What do you think when you see a homeless person on the street? Do you avoid them? Turn your nose up at them? Or do you just ignore them? The majority of people think that the homeless are on the street due to drug abuse, alcoholism, or crime, but if you spent the time to talk to a genuine homeless person yourself, you’d discover that this is usually not the case. The lady outside Waitrose in Caversham has fled her country with her children in order to protect them from civil war. She now sells The Big Issue for a living. And the girl who sits on the street corner by the church in Reading? She was being sexually abused by her step-father in Manchester and had nowhere else to go. I watched a documentary on TV about the homeless once, and when interviewed, these vulnerable individuals said the worst thing about living on the street was the fact that the everyday passers-by did not seem to notice their existence. So what do I do when I see a homeless person on the street? I smile.
My mum and I decided to get involved with Launchpad Reading (a charity that aim to help the vulnerable and the homeless) and their Big Sleep Out 2013. The idea is to get sponsored to sleep in a box for a night in order to raise as much money as possible. So on 30th August 2013, my mum and I went off with our boxes and our sleeping bags, wearing old hoodies and warm socks. After a series of speeches from the organisers, a selection of volunteers and the clients themselves it was ‘lights out!’ at 11pm.
I crawled into my box (which I’d covered in gaffa tape to hold it together) and wiggled around uncomfortably to stare up at a not-so-picturesque view of, believe it or not, the inside of a box. The next 7 hours felt like the longest of my whole life. The noise, damp, claustrophobia, fear of strange animals, fear of strange people, fear of the general outside kept me awake the entire night. In fact I was quite honestly relieved to discover that it was time to wake up at 5.45am. Luckily for us, it was a warm, dry summer’s evening. I couldn’t even begin to think how difficult it would’ve been to sleep in a box in sub-zero temperatures or in the pouring rain. Despite being relieved to finally awake, I was still absolutely exhausted. I hadn’t brushed my teeth, washed, eaten. My hair was greasy, my clothes were covered in dirt, my mouth tasted foul and all I deeply, desperately wanted, was my bed.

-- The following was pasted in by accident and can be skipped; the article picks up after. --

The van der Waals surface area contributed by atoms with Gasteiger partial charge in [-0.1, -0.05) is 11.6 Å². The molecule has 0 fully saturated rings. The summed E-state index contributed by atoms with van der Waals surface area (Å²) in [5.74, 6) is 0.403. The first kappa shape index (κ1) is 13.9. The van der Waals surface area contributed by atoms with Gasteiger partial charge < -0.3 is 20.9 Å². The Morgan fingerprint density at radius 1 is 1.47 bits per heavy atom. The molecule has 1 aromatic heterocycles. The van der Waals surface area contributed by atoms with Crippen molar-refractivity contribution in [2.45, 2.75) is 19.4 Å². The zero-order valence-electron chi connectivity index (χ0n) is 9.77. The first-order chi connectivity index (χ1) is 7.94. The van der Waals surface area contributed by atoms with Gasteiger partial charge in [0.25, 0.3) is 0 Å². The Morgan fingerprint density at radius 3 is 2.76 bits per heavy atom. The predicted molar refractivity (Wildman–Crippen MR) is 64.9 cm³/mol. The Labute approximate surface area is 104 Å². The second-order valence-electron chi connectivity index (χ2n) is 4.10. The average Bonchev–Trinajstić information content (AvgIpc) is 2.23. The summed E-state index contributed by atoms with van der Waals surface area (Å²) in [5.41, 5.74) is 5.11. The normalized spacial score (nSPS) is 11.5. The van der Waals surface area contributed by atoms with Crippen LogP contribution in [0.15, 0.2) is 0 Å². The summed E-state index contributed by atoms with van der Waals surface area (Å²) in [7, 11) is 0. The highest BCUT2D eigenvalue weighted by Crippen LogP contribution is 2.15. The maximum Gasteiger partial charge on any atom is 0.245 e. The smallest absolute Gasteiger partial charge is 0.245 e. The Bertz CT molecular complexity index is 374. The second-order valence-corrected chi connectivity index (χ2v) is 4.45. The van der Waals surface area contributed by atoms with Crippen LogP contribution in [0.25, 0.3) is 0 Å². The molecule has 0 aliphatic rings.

But I also felt pleased. I was pleased that I’d finally got a tiny step closer to understanding what it must be like to not have a home to go back to at the end of the day. I felt like I’d earned the £155 I’d raised on my ‘just giving’ page, and that through telling people about my experience, I could encourage others to support such a worthwhile cause. My ‘just giving’ page is still active so please feel free to take a look at my photos or donate if you feel able: http://www.justgiving.com/emmarealdavies But if you’re not, don’t worry, just remember it’s the little things that make a difference.